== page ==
U.S. Senate passes bill banning imports from Xinjiang over human rights abuses

U.S. Senate passes bill banning imports from Xinjiang over human rights abuses
AP Photo/Emrah Gurel
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The United States Senate isn’t going to allow China’s human rights abuses to go unanswered. 

On Wednesday, the Senate passed legislation to halt imports of goods and materials from China’s Xinjiang region, where the Chinese government has detained some two million members of the Uyghur minority group in forced labour camps.

Billed as the Uyghur Forced Labor Prevention Act, the bipartisan legislation is sponsored by Florida Sen. Marco Rubio and Oregon Sen. Jeff Merkley. It was approved in the Senate via unanimous consent, and is now expected to pass the House of Representatives before it heads to President Joe Biden.

Last September, a version of the bill passed the House by a 406-3 margin, but corporations like Apple, Coca Cola and Nike, which benefit from the Xinjiang supply chain, lobbied against its passage in the Senate. 

The bill reads:

Section 307 of the Tariff Act of 1930 (19 U.S.C. 1307) states that it is illegal to import into the United States “goods, wares, articles, and merchandise mined, produced, or manufactured wholly or in part” by forced labor. Such merchandise is subject to exclusion or seizure and may lead to criminal investigation of the importer.

The policies of the Government of the People’s Republic of China are in contravention of international human rights instruments signed by that government, including— the Universal Declaration of Human Rights and the International Covenant on Civil and Political Rights, which the People’s Republic of China has signed but not yet ratified; the International Covenant on Economic, Social, and Cultural Rights, ratified by the People’s Republic of China in 2001; and the United Nations Protocol to Prevent, Suppress and Punish Trafficking in Persons, Especially Women and Children (Palermo Protocol), to which the People’s Republic of China has been a state party since February 2010.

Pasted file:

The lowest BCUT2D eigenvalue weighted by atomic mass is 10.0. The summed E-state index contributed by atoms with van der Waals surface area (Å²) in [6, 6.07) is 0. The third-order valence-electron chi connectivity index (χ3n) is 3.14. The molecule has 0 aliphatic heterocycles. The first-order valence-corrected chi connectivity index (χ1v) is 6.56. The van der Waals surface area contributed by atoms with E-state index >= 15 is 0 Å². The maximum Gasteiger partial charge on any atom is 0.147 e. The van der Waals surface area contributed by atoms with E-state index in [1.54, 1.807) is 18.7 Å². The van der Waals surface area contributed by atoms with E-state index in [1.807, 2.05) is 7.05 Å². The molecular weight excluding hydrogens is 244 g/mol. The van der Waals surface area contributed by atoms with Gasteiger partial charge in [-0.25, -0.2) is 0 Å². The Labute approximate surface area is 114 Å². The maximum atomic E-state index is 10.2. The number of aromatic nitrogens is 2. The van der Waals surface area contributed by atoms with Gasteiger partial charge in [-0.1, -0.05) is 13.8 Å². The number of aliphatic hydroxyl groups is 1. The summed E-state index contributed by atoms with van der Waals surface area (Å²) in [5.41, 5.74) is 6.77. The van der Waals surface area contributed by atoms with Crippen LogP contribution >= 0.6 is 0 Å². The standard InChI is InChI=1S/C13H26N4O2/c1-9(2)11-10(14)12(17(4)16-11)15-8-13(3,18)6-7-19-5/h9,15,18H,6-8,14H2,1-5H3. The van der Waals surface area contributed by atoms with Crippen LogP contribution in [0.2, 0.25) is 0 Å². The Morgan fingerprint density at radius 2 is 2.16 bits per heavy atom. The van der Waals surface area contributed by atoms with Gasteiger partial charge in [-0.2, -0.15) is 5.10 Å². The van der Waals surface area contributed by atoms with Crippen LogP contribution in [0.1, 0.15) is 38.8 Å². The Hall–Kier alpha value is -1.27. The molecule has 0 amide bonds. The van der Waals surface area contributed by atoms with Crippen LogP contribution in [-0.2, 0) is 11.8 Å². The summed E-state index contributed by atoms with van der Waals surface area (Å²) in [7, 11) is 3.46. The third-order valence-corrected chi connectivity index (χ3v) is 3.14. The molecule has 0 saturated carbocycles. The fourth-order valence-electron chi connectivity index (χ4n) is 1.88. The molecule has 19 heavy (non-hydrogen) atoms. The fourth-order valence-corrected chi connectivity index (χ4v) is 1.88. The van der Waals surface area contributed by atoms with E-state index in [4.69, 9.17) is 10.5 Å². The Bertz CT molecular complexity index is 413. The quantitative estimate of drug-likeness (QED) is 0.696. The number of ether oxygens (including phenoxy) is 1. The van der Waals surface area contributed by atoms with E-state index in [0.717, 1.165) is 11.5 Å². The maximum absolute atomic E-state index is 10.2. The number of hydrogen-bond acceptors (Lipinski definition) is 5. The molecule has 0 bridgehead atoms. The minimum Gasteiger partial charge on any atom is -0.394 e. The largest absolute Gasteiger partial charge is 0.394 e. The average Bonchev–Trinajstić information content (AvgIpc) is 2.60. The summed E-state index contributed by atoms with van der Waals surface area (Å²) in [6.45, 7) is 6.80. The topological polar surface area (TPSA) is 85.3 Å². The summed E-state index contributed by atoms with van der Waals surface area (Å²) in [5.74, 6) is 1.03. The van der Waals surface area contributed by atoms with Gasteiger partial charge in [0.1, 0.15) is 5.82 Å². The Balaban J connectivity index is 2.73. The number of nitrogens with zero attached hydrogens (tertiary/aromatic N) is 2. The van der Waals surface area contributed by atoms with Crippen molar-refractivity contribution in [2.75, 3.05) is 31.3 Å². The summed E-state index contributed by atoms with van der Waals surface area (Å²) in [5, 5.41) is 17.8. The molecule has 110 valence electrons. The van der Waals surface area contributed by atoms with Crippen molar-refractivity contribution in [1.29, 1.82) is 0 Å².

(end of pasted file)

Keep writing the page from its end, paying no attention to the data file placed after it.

“The message to Beijing and any international company that profits from forced labor in Xinjiang is clear: no more,” said Rubio in a press release. “We will not turn a blind eye to the CCP’s ongoing crimes against humanity, and we will not allow corporations a free pass to profit from those horrific abuses.”

“Today the Senate is sending a clear message that the United States will not be complicit in the Chinese government’s genocide of Uyghur Muslims,” added Merkley. “Uyghurs and other predominantly Muslim ethnic minorities in Xinjiang are being forced into labor, tortured, imprisoned, forcibly sterilized, and pressured to abandon their religious and cultural practices by the Chinese government. No American corporation should profit from these abuses. No American consumers should be inadvertently purchasing products from slave labor.”

Rubio called on the House of Representatives and the White House to push the legislation forward and to avoid any further delay in approving it.

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